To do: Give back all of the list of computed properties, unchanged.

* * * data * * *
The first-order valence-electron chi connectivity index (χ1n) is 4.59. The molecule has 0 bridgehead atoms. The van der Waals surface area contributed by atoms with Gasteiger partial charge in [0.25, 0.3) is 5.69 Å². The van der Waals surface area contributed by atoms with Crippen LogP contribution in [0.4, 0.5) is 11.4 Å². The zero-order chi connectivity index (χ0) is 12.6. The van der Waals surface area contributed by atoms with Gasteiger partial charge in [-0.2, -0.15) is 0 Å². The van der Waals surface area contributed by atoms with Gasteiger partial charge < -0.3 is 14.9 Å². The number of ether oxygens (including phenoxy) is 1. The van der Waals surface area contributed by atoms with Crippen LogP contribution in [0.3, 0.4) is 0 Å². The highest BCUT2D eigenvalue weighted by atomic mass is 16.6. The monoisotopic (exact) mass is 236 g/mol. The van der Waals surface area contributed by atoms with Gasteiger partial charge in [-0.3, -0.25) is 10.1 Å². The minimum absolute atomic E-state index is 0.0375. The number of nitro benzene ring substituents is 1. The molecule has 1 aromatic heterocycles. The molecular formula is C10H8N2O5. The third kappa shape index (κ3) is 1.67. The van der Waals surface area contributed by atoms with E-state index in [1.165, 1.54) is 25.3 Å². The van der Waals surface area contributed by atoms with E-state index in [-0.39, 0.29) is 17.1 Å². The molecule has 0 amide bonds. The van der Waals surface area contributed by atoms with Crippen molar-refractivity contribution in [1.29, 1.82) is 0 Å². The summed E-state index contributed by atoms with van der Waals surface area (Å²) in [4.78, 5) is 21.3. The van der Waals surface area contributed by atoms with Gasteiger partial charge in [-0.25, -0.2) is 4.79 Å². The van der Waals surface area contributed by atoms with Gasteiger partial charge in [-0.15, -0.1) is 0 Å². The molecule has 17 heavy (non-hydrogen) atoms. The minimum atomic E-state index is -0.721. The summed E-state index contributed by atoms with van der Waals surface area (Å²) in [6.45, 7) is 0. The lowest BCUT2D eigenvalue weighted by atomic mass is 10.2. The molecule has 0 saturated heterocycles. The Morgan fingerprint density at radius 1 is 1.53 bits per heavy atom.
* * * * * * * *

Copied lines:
The first-order valence-electron chi connectivity index (χ1n) is 4.59. The molecule has 0 bridgehead atoms. The van der Waals surface area contributed by atoms with Gasteiger partial charge in [0.25, 0.3) is 5.69 Å². The van der Waals surface area contributed by atoms with Crippen LogP contribution in [0.4, 0.5) is 11.4 Å². The zero-order chi connectivity index (χ0) is 12.6. The van der Waals surface area contributed by atoms with Gasteiger partial charge in [-0.2, -0.15) is 0 Å². The van der Waals surface area contributed by atoms with Gasteiger partial charge < -0.3 is 14.9 Å². The number of ether oxygens (including phenoxy) is 1. The van der Waals surface area contributed by atoms with Crippen LogP contribution in [0.3, 0.4) is 0 Å². The highest BCUT2D eigenvalue weighted by atomic mass is 16.6. The monoisotopic (exact) mass is 236 g/mol. The van der Waals surface area contributed by atoms with Gasteiger partial charge in [-0.3, -0.25) is 10.1 Å². The minimum absolute atomic E-state index is 0.0375. The number of nitro benzene ring substituents is 1. The molecule has 1 aromatic heterocycles. The molecular formula is C10H8N2O5. The third kappa shape index (κ3) is 1.67. The van der Waals surface area contributed by atoms with E-state index in [1.165, 1.54) is 25.3 Å². The van der Waals surface area contributed by atoms with E-state index in [-0.39, 0.29) is 17.1 Å². The molecule has 0 amide bonds. The van der Waals surface area contributed by atoms with Crippen molar-refractivity contribution in [1.29, 1.82) is 0 Å². The summed E-state index contributed by atoms with van der Waals surface area (Å²) in [4.78, 5) is 21.3. The van der Waals surface area contributed by atoms with Gasteiger partial charge in [-0.25, -0.2) is 4.79 Å². The van der Waals surface area contributed by atoms with Gasteiger partial charge in [-0.15, -0.1) is 0 Å². The molecule has 17 heavy (non-hydrogen) atoms. The minimum atomic E-state index is -0.721. The summed E-state index contributed by atoms with van der Waals surface area (Å²) in [6.45, 7) is 0. The lowest BCUT2D eigenvalue weighted by atomic mass is 10.2. The molecule has 0 saturated heterocycles. The Morgan fingerprint density at radius 1 is 1.53 bits per heavy atom.